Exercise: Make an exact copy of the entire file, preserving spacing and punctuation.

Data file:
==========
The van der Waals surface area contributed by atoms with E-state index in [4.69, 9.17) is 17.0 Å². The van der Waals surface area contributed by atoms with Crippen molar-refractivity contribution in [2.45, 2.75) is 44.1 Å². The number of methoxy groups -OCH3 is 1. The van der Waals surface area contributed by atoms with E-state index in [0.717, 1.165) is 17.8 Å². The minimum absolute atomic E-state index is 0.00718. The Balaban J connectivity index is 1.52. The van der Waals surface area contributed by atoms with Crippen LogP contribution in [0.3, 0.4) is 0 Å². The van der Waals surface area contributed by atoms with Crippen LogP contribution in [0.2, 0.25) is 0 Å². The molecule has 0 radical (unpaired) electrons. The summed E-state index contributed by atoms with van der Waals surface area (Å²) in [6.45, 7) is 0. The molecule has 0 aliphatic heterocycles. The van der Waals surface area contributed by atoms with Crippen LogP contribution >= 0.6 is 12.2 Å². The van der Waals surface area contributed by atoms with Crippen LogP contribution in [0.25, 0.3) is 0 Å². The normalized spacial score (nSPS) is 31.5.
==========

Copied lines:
The van der Waals surface area contributed by atoms with E-state index in [4.69, 9.17) is 17.0 Å². The van der Waals surface area contributed by atoms with Crippen molar-refractivity contribution in [2.45, 2.75) is 44.1 Å². The number of methoxy groups -OCH3 is 1. The van der Waals surface area contributed by atoms with E-state index in [0.717, 1.165) is 17.8 Å². The minimum absolute atomic E-state index is 0.00718. The Balaban J connectivity index is 1.52. The van der Waals surface area contributed by atoms with Crippen LogP contribution in [0.3, 0.4) is 0 Å². The van der Waals surface area contributed by atoms with Crippen LogP contribution in [0.2, 0.25) is 0 Å². The molecule has 0 radical (unpaired) electrons. The summed E-state index contributed by atoms with van der Waals surface area (Å²) in [6.45, 7) is 0. The molecule has 0 aliphatic heterocycles. The van der Waals surface area contributed by atoms with Crippen LogP contribution >= 0.6 is 12.2 Å². The van der Waals surface area contributed by atoms with Crippen LogP contribution in [0.25, 0.3) is 0 Å². The normalized spacial score (nSPS) is 31.5.